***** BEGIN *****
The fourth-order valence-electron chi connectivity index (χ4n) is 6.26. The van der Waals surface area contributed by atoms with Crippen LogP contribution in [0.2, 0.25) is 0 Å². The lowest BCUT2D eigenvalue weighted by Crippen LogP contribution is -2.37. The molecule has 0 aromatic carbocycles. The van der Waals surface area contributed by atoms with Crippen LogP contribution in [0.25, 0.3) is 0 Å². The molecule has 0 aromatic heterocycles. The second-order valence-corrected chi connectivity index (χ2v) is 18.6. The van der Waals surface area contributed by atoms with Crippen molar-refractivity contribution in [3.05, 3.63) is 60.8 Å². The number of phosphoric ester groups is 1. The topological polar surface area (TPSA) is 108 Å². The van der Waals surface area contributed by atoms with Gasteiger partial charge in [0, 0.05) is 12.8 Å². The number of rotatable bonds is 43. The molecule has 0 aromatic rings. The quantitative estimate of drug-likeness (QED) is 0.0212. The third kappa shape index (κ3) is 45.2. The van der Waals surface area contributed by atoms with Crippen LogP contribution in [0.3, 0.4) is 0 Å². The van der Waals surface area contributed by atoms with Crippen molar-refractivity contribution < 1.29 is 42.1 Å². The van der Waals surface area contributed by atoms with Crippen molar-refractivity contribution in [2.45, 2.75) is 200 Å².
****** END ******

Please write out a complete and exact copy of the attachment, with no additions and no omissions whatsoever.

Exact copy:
The fourth-order valence-electron chi connectivity index (χ4n) is 6.26. The van der Waals surface area contributed by atoms with Crippen LogP contribution in [0.2, 0.25) is 0 Å². The lowest BCUT2D eigenvalue weighted by Crippen LogP contribution is -2.37. The molecule has 0 aromatic carbocycles. The van der Waals surface area contributed by atoms with Crippen LogP contribution in [0.25, 0.3) is 0 Å². The molecule has 0 aromatic heterocycles. The second-order valence-corrected chi connectivity index (χ2v) is 18.6. The van der Waals surface area contributed by atoms with Crippen molar-refractivity contribution in [3.05, 3.63) is 60.8 Å². The number of phosphoric ester groups is 1. The topological polar surface area (TPSA) is 108 Å². The van der Waals surface area contributed by atoms with Gasteiger partial charge in [0, 0.05) is 12.8 Å². The number of rotatable bonds is 43. The molecule has 0 aromatic rings. The quantitative estimate of drug-likeness (QED) is 0.0212. The third kappa shape index (κ3) is 45.2. The van der Waals surface area contributed by atoms with Crippen LogP contribution in [0.3, 0.4) is 0 Å². The van der Waals surface area contributed by atoms with Crippen molar-refractivity contribution < 1.29 is 42.1 Å². The van der Waals surface area contributed by atoms with Crippen molar-refractivity contribution in [2.45, 2.75) is 200 Å².